Performing Arts

Summer Sundae in Leicester Concludes with Mumford and Sons, Junip and Los Campesinos!

BY John Smithies TIMEAugust 16, 2010 PRINT

It’s the final day of Leicester’s Summer Sundae festival and it’s a biggie. Finally the weather comes good, and a sold-out day sees 6,000 people witness headliners Mumford and Sons in all their sing-along glory.

But first rejuvenated Swedish band Junip, fronted by Jose Gonzalez, bring a 70s Krautrock-with-acoustic-guitar vibe to the Main stage. With a set composed entirely of songs from their as-yet unreleased album Fields, some of their laidback but driving material understandably goes over the heads of the audience. ‘Without You’ has an insistent groove, with shimmering, hazy melodies, while ‘Chickens’ is reminiscent of Gonzalez’s work with Zero 7. It all bodes well for what could be one of the albums of the year on this evidence.

Young eight-piece indie band Los Campesinos! bring their confessional lyrics and exuberant performance to the Indoor stage. Frontman Gareth’s shouty vocals are accompanied by a truly involved performance in which he slaps his head and grabs his hair. A pretty dangerous jump into the crowd during their last song pretty much sums up one of the most exciting sets of the festival. Not bad for a self-confessed “middling indie band”.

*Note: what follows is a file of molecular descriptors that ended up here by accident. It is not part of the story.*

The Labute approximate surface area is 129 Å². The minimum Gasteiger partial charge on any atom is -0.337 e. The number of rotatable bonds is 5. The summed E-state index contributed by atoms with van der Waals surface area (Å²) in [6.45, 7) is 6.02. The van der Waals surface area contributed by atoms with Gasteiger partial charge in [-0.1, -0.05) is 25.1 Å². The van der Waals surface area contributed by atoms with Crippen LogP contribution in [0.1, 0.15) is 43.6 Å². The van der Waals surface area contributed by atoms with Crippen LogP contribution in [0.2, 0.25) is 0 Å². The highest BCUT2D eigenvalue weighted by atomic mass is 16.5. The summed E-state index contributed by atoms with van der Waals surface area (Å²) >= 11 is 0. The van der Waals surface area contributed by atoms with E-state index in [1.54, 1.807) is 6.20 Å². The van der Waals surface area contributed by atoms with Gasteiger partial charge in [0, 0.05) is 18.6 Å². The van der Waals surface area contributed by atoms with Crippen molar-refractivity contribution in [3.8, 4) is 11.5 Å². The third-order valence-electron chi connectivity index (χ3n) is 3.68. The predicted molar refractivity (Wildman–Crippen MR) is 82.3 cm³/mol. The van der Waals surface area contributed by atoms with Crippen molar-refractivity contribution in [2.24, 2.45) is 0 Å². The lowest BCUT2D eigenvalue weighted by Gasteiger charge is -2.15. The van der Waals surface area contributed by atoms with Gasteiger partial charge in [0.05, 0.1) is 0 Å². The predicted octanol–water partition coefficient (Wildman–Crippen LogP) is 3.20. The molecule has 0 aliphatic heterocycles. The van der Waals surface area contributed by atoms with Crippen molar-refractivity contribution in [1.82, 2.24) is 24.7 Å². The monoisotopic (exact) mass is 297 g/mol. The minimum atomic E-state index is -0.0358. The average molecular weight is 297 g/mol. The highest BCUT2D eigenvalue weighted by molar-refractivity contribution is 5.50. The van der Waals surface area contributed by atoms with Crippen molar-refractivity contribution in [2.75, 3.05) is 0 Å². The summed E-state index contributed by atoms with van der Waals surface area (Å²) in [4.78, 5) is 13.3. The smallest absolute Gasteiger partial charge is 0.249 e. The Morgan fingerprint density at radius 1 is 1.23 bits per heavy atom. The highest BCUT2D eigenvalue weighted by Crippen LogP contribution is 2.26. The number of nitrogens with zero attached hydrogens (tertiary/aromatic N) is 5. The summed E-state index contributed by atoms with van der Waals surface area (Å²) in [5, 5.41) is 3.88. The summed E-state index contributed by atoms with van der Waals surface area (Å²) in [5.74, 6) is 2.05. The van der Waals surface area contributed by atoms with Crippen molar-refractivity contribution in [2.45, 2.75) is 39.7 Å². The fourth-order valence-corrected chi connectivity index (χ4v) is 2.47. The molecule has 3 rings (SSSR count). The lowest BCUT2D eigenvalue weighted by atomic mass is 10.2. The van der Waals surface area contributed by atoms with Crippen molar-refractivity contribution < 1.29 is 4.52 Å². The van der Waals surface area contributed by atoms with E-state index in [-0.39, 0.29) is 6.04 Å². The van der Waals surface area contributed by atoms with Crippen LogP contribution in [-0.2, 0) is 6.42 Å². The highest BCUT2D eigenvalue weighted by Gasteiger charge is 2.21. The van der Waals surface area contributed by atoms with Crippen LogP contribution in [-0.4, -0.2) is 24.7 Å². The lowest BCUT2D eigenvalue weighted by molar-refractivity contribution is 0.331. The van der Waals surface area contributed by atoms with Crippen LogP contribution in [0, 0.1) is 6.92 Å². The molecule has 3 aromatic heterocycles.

Frightened Rabbit who follow them are euphoric and clap-along, and crucially have a developed sense of songcraft. ‘Swim Until You Can’t See’ is sweeping and anthemic, but it’s not enough to stop some of the audience leaving to see Mumford and Sons.

Ahh Mumford. A predictably large crowd encompassing pretty much the whole festival has gathered in front of the Main stage. It’s remarkable that such a new band, with just one album to their name, can generate such adoration. They seem to have emerged fully formed a classic band and have been touring extensively this year. A Mercury nomination is a further cap in their feather, and on the evidence of this performance they deserve to win the prize.

Opening with ‘Sigh No More’, the sing-along anthems just keep on coming over 15 songs, including an encore. We’re treated to three new songs too, with Marcus confessing that not only is this the first festival they’ve headlined, it’s difficult for them to play more than an hour because they don’t have enough material.

It’s lovely to see a folk band headline like this, with thousands of people singing along to every word. And as the Mumfords end in wonderful a cappella, one of the best festivals in the UK comes to a close.

John Smithies
A journalist for The EpochTimes based in London. These views are firmly my own.
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